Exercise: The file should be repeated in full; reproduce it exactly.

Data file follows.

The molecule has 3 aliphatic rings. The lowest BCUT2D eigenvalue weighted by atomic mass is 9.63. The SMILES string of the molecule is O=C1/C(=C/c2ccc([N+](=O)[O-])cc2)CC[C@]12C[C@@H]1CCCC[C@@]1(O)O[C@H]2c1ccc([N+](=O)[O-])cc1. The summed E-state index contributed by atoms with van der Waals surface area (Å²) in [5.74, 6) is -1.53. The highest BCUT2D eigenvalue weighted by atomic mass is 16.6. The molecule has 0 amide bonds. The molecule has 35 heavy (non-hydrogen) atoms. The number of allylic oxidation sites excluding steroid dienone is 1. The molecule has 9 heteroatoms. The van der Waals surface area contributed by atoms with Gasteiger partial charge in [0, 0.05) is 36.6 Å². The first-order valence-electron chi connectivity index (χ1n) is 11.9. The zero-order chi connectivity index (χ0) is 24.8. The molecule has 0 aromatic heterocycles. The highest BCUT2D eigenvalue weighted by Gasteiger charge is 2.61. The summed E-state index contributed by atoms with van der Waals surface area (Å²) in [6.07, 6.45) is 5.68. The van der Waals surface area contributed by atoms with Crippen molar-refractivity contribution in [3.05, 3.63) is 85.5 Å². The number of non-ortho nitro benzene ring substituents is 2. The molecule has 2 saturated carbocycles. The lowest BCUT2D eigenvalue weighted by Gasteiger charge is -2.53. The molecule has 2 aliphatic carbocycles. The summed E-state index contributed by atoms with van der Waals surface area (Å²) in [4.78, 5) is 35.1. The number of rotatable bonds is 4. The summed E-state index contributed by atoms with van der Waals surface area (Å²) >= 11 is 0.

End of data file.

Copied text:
The molecule has 3 aliphatic rings. The lowest BCUT2D eigenvalue weighted by atomic mass is 9.63. The SMILES string of the molecule is O=C1/C(=C/c2ccc([N+](=O)[O-])cc2)CC[C@]12C[C@@H]1CCCC[C@@]1(O)O[C@H]2c1ccc([N+](=O)[O-])cc1. The summed E-state index contributed by atoms with van der Waals surface area (Å²) in [5.74, 6) is -1.53. The highest BCUT2D eigenvalue weighted by atomic mass is 16.6. The molecule has 0 amide bonds. The molecule has 35 heavy (non-hydrogen) atoms. The number of allylic oxidation sites excluding steroid dienone is 1. The molecule has 9 heteroatoms. The van der Waals surface area contributed by atoms with Gasteiger partial charge in [0, 0.05) is 36.6 Å². The first-order valence-electron chi connectivity index (χ1n) is 11.9. The zero-order chi connectivity index (χ0) is 24.8. The molecule has 0 aromatic heterocycles. The highest BCUT2D eigenvalue weighted by Gasteiger charge is 2.61. The summed E-state index contributed by atoms with van der Waals surface area (Å²) in [6.07, 6.45) is 5.68. The van der Waals surface area contributed by atoms with Crippen molar-refractivity contribution in [3.05, 3.63) is 85.5 Å². The number of non-ortho nitro benzene ring substituents is 2. The molecule has 2 saturated carbocycles. The lowest BCUT2D eigenvalue weighted by Gasteiger charge is -2.53. The molecule has 2 aliphatic carbocycles. The summed E-state index contributed by atoms with van der Waals surface area (Å²) in [4.78, 5) is 35.1. The number of rotatable bonds is 4. The summed E-state index contributed by atoms with van der Waals surface area (Å²) >= 11 is 0.